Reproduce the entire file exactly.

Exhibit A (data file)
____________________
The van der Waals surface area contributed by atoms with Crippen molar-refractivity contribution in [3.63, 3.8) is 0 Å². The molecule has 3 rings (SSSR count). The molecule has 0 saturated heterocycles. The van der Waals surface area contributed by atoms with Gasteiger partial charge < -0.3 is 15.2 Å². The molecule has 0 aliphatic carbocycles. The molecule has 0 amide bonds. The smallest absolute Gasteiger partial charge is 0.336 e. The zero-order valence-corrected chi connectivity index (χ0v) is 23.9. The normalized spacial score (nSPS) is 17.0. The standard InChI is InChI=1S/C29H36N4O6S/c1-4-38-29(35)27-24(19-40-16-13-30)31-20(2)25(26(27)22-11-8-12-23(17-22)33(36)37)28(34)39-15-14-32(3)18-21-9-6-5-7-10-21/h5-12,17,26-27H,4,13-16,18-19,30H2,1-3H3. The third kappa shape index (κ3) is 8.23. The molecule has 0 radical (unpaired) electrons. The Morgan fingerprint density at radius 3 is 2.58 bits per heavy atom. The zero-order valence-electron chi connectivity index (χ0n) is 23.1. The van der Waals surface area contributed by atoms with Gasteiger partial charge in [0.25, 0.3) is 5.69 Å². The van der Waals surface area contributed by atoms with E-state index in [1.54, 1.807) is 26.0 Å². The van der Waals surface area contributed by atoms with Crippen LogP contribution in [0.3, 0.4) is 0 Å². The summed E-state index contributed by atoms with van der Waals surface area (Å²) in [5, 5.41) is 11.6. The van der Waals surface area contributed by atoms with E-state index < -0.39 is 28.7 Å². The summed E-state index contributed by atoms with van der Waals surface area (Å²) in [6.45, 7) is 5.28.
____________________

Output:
The van der Waals surface area contributed by atoms with Crippen molar-refractivity contribution in [3.63, 3.8) is 0 Å². The molecule has 3 rings (SSSR count). The molecule has 0 saturated heterocycles. The van der Waals surface area contributed by atoms with Gasteiger partial charge < -0.3 is 15.2 Å². The molecule has 0 aliphatic carbocycles. The molecule has 0 amide bonds. The smallest absolute Gasteiger partial charge is 0.336 e. The zero-order valence-corrected chi connectivity index (χ0v) is 23.9. The normalized spacial score (nSPS) is 17.0. The standard InChI is InChI=1S/C29H36N4O6S/c1-4-38-29(35)27-24(19-40-16-13-30)31-20(2)25(26(27)22-11-8-12-23(17-22)33(36)37)28(34)39-15-14-32(3)18-21-9-6-5-7-10-21/h5-12,17,26-27H,4,13-16,18-19,30H2,1-3H3. The third kappa shape index (κ3) is 8.23. The molecule has 0 radical (unpaired) electrons. The Morgan fingerprint density at radius 3 is 2.58 bits per heavy atom. The zero-order valence-electron chi connectivity index (χ0n) is 23.1. The van der Waals surface area contributed by atoms with Gasteiger partial charge in [0.25, 0.3) is 5.69 Å². The van der Waals surface area contributed by atoms with E-state index in [1.54, 1.807) is 26.0 Å². The van der Waals surface area contributed by atoms with Crippen LogP contribution in [0.3, 0.4) is 0 Å². The summed E-state index contributed by atoms with van der Waals surface area (Å²) in [5, 5.41) is 11.6. The van der Waals surface area contributed by atoms with E-state index < -0.39 is 28.7 Å². The summed E-state index contributed by atoms with van der Waals surface area (Å²) in [6.45, 7) is 5.28.